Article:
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The husband strolls in from work. He’s drunk. A lonely meal is set on the dinning room table. A single candle burns. As he hangs his coat, he hears the clanking of pots and pans. He enters the kitchen to see his wife, her back to him. An empty Shiraz bottle on the counter, she takes the last swig from her wine glass. The husband probes, “Hey, Sandy.” She says nothing. Then SLAMS the cupboard. “You okay,” the husband asks. She turns, shooting daggers of contempt. “I’m fine,” she says. Then exits.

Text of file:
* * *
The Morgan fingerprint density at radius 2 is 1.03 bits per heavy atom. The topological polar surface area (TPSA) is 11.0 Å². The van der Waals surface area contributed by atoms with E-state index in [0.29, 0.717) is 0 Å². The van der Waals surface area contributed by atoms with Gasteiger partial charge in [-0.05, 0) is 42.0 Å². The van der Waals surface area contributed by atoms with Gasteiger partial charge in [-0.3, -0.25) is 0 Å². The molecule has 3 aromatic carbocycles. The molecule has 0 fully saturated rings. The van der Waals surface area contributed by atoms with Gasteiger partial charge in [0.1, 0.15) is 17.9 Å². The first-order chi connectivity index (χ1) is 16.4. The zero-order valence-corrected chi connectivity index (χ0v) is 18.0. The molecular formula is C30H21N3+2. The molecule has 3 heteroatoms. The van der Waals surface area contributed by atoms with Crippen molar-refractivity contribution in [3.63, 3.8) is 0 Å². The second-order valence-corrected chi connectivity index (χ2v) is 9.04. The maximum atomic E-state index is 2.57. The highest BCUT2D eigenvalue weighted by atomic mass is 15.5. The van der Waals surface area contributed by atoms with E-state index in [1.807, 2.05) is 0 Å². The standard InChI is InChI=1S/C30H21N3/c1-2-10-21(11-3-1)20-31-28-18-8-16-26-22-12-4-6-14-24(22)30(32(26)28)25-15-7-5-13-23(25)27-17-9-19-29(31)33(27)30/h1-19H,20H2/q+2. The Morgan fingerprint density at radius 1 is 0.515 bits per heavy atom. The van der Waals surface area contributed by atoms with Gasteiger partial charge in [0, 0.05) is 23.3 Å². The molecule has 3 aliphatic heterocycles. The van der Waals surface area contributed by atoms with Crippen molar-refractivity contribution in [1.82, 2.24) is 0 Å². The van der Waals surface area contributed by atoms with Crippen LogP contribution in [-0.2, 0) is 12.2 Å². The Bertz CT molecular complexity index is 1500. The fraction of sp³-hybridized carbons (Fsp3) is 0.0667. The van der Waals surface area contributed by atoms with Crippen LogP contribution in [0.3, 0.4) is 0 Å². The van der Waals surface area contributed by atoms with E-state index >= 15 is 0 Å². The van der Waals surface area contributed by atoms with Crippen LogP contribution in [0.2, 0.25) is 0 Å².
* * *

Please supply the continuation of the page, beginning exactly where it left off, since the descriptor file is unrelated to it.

Now that’s a scene full of subtext – not much dialogue, but clearly, there is a lot going on. In screenwriting, subtext is all the content underneath that is not announced explicitly by the characters but is understood by the reader or viewer as the scene, sequence, or script unfolds. With dialogue, it’s what the character is saying between the lines, often revealed through a character’s action or reactions. In action description, subtext occurs when we understand a particular action to mean something different or something more than the obvious.
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